A cool new Auto-Scaling feature is now available in preview on HPCBOX. The Intelligent AutoScaler, built into the HPCBOX platform, automatically starts required number of Compute, GPU and CUDA workers suitable for a particular user job. Furthermore, the AutoScaler can automatically identify idle workers and power them off when there are no user jobs waiting to be executed on the HPCBOX cluster.
The HPCBOX AutoScaler is designed to require almost zero configuration from the administrator for taking advantage of auto scaling (no configuration required with set up of special host groups, scale sets etc.) and be cloud vendor agnostic, meaning, when HPCBOX is available on other cloud platforms like AWS or GCP, autoscaling should work the same way as it does on Microsoft Azure which is the current preferred platform for HPCBOX.
HPCBOX has two modes of operation, a cluster can either be used for Personal Supercomputing, meaning, a cluster is for dedicated use of one user, or, a cluster can be in a Multi-User configuration which is more of a traditional set up with multiple users sharing a cluster, running different applications, distributed parallel, GPU accelerated and those that are used for visualization on workers which have a OpenGL capable GPU.
Dedicated single user clusters do not generally require any kind of autoscaling functionality because a user operates it like their PC/laptop and has complete control over its operation. Multi-User setups, however, can involve more complexity, especially when:
Let us use a use-case to understand how the Intelligent AutoScaler in HPCBOX handles optimization of resources and budgets on the cluster.
The following picture represents an HPCBOX Cluster which is a combination of both reserved (resources with a usage commitment, on Azure called Reserved Instances) and pay-as-you-go resources. To optimize the budget spend in such a configuration, one would want the reserved instances to be always powered-on to provide a baseline capacity for the cluster and automate the use of pay-as-you-go resources to minimize resource wastage. Furthermore, we could assume that the compute workers on this cluster are a combination of different hardware configurations, for example, on Azure, we could assume a combination of HB120rs_V2 and HB120-16rs_v3 (combination of AMD EPYC “Rome” and “Milan” hardware).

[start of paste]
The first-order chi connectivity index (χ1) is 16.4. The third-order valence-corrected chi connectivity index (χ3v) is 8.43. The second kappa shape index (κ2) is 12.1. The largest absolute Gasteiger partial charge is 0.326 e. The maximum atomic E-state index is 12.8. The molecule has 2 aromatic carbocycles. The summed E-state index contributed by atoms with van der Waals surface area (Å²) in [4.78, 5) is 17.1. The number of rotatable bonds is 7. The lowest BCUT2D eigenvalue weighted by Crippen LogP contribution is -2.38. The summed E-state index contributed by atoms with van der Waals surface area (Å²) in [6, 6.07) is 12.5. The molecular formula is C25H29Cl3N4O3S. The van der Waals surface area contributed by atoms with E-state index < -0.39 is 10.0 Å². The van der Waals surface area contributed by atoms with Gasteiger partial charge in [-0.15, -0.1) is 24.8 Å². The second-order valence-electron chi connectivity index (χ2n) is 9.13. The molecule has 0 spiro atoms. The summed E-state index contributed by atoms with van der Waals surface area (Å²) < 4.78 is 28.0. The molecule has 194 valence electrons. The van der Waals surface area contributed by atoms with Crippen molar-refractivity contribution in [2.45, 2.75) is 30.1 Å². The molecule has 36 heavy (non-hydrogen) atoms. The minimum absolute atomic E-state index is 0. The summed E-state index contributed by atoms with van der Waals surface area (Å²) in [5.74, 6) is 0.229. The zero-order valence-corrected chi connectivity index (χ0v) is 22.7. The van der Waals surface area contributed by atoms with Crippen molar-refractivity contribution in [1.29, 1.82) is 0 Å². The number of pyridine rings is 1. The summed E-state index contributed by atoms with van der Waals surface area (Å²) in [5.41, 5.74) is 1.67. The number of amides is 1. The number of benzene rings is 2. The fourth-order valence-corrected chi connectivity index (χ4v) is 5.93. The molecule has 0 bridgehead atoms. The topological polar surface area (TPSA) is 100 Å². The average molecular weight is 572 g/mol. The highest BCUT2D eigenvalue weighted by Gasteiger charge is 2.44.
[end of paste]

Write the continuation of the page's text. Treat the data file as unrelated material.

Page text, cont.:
Reserved Instances -> 3 HB120rs_V2
Pay-as-you-go -> 1 HB120rs_V2 and 2 HB120-16rs_v3
When a job which can be satisfied by the baseline resources comes into the system, the AutoScaler does nothing and lets the job get scheduled on the available compute workers.
When new jobs come into the system, the AutoScaler gets into action and matches the jobs to the most suitable hardware, intelligently calculates the required number of workers which would satisfy the job and powers them on with no admin/user interaction. For example, we see in the image below that two jobs have entered the system, each suitable for different hardware configurations, AMD Epyc “Rome” powered HB120rs_V2 and AMD Epyc “Milan” powered 16 core HB120-16rs_v3.
When jobs exit the system, the AutoScaler automatically identifies the idle workers and powers them off while maintaining the baseline configuration of the cluster.
Visualization is important for users to know when their jobs might start. HPCBOX includes a new AutoScaler event monitoring stream which automatically gets updated with every action the AutoScaler is currently taking and will be taking in the next iterations.